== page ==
This “Tribulation Force” quartet now seems to assume that they’re the leaders of this congregation even though, like Bruce, they don’t seem to even know anyone else’s name at this church. Rayford imagines the congregation sees him as a key figure in their community even though he doesn’t even live on this continent anymore. He’s been living in New Babylon since Bruce died, and Buck has been out of town, helping the Jews for Jesus smuggle Tsion Ben-Judah in and out of Israel and into the safety of the Antichrist’s one-world government.
So who’s been preaching at New Hope Village Church since Bruce died? Tim LaHaye and Jerry Jenkins aren’t interested in that question, but I am. I assume that the same nameless, faceless church members who’d been leading this congregation while Bruce was shuttered away with his four friends have now stepped up to select a new pastor or pastors, and that these folks are continuing, as they’d learned to do earlier, to carry on the business and ministry of the church, serving the spiritual and physical needs of the congregation, without anyone in the Tribulation Force noticing.
That’s why, I assume, the new pastor(s) haven’t inherited Bruce’s old office. That room was long ago designated for use by Bruce and his inner circle, and at this point it doesn’t really matter if it remains empty or not, as the congregation has learned to function without it.
Upon his brief return to New Hope, Rayford’s first step was to again commandeer that office so that he and his inner-circle friends can finish their plans for Bruce’s memorial service the following Sunday:
He, Buck, and Tsion went over and over Bruce’s material. More than once Rayford was moved to tears.
“Bruce’s material” refers to his notebooks filled with scholarly insights into the coming fulfillments of biblical prophecies — the very events now otherwise being ignored by our heroes. Since this involves poring over Bruce’s biblical studies, the session is boys-only — the all-male inner-circle of the inner-inner circle. Amanda and Chloe are, apparently, sitting idly off-stage, in the state of suspended animation they seem to occupy whenever the men are engaged in such manly activities.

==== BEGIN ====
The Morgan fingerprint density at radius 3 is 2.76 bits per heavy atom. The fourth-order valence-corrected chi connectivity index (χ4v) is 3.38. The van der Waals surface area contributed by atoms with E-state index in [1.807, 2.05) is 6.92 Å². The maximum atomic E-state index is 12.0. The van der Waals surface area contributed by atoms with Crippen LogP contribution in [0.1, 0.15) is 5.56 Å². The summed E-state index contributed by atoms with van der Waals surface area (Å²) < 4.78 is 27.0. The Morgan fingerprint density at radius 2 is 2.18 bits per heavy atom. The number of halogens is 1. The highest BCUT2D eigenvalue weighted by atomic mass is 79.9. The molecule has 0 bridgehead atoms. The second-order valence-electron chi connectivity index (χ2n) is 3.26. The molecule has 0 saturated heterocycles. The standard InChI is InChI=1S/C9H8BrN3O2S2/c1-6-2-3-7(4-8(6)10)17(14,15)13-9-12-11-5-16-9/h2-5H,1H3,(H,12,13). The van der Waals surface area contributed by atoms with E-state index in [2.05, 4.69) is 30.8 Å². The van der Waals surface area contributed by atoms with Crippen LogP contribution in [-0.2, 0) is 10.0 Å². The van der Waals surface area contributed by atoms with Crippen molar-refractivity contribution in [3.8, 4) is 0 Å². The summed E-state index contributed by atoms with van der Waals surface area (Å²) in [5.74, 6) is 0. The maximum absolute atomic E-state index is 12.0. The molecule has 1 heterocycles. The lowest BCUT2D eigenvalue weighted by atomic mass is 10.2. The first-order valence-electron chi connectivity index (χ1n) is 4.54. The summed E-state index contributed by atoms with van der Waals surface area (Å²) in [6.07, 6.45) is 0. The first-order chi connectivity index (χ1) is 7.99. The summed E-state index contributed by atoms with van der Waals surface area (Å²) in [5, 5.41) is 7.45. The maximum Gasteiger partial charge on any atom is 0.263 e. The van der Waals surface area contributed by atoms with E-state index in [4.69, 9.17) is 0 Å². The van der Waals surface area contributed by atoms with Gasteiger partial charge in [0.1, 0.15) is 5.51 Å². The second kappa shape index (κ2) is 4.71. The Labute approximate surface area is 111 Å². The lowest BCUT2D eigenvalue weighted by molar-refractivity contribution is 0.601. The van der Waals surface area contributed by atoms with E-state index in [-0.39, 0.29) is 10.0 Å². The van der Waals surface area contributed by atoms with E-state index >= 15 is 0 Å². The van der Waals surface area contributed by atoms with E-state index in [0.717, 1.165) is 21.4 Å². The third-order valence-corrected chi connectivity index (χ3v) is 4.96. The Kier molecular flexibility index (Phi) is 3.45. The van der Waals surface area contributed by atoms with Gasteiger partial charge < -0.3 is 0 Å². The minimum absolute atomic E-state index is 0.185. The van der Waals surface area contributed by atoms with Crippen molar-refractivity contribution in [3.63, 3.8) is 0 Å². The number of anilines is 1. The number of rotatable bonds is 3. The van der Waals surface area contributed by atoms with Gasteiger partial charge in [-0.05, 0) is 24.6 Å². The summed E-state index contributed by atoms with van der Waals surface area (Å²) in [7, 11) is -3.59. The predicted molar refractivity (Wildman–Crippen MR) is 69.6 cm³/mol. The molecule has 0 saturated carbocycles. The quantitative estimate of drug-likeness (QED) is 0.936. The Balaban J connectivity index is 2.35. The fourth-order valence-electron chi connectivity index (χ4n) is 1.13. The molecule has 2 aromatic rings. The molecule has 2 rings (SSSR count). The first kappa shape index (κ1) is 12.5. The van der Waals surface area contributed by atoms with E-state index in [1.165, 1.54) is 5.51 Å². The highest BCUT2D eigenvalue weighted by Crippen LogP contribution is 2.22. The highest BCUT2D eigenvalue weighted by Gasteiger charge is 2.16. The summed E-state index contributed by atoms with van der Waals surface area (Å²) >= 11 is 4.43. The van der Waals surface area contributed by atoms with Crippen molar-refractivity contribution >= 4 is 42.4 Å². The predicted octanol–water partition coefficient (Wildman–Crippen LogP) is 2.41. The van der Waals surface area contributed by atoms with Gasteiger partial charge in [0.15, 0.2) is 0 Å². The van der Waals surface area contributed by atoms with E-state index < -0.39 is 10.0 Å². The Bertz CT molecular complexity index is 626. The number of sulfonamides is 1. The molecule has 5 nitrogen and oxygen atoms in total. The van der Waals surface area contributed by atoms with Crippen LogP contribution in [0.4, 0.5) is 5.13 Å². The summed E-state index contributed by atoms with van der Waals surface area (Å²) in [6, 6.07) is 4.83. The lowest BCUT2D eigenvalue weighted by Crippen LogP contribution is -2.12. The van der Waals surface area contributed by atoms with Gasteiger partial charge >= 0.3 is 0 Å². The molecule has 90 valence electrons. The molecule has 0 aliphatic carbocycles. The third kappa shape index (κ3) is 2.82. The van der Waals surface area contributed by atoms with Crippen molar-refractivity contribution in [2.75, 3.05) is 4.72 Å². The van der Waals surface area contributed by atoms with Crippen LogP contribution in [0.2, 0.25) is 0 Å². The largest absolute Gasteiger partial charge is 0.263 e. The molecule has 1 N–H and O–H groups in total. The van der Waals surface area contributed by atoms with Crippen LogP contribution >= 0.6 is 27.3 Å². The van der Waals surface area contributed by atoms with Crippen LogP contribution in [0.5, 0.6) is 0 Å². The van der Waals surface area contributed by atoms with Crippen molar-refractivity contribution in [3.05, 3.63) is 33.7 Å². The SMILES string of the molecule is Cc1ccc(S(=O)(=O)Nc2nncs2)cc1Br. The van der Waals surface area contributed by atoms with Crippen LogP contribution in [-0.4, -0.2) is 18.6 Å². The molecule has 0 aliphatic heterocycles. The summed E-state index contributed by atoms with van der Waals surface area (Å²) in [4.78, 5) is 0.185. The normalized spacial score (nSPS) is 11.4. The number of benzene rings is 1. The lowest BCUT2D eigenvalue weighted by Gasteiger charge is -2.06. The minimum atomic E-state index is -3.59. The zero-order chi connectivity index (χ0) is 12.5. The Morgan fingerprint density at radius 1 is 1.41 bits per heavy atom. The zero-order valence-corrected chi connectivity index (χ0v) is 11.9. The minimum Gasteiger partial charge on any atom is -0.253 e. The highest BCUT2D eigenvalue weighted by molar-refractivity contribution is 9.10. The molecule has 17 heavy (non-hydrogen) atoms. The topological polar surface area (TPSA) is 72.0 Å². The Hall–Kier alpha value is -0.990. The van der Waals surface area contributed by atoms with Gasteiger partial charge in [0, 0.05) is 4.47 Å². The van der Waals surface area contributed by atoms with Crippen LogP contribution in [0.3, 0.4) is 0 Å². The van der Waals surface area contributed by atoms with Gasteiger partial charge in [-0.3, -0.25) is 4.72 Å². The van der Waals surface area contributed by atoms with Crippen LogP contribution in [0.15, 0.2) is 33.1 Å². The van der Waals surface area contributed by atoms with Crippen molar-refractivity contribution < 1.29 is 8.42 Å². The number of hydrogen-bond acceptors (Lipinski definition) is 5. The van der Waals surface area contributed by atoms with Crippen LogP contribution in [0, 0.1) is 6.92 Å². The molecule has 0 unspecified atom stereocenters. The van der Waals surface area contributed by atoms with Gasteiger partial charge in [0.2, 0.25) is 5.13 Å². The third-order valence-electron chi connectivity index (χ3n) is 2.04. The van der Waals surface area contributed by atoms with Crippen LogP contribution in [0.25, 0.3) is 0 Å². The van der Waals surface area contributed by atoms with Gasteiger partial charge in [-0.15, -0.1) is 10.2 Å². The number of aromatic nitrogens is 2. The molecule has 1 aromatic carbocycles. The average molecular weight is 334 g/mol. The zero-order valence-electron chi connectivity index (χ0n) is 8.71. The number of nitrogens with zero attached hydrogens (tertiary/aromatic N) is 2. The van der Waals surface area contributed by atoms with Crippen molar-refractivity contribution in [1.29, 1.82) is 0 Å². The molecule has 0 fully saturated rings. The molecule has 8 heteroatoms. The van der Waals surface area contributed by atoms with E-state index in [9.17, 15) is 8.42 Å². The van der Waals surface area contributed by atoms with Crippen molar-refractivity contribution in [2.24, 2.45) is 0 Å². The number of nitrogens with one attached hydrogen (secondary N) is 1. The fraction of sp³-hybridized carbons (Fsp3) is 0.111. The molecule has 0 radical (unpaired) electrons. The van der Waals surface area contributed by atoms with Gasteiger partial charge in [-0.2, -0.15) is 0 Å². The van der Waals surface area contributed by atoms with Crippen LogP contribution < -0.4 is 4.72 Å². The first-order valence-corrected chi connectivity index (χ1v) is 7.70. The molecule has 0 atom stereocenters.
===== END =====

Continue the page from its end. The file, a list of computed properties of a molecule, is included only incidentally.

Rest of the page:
Yet again we readers are told that “Bruce’s material” is extensive, illuminating, and moving. But yet again we’re not allowed to see any of it. And for the life of me, I still can’t imagine what it might look like.
Bruce’s studies remind us of a contradiction at the core of Left Behind, and of Tim LaHaye’s entire career, and of the entire “Bible prophecy scholarship” racket in general. It requires us to believe in two things that cannot both be true.
First, we’re told that all this “Bible prophecy” is based on a literal, plain, face-value reading of the book of Revelation — a text that’s only about 20 pages long. It also incorporates snippets from elsewhere in the Bible — passages totaling, at most, another 20 pages. And every “Bible prophecy scholar,” including Bruce Barnes and Tim LaHaye, insists that a face-value reading of those 40 or so pages, in translation (no need to bother with Greek or Hebrew), is sufficient to clearly explain and defend everything anyone needs to know about the Rapture and the Great Tribulation and all the rest. The English translation of Revelation, with the cross-referenced footnotes in a Scofield Reference Bible, should be all that anyone needs to easily understand everything there is to know about the End Times.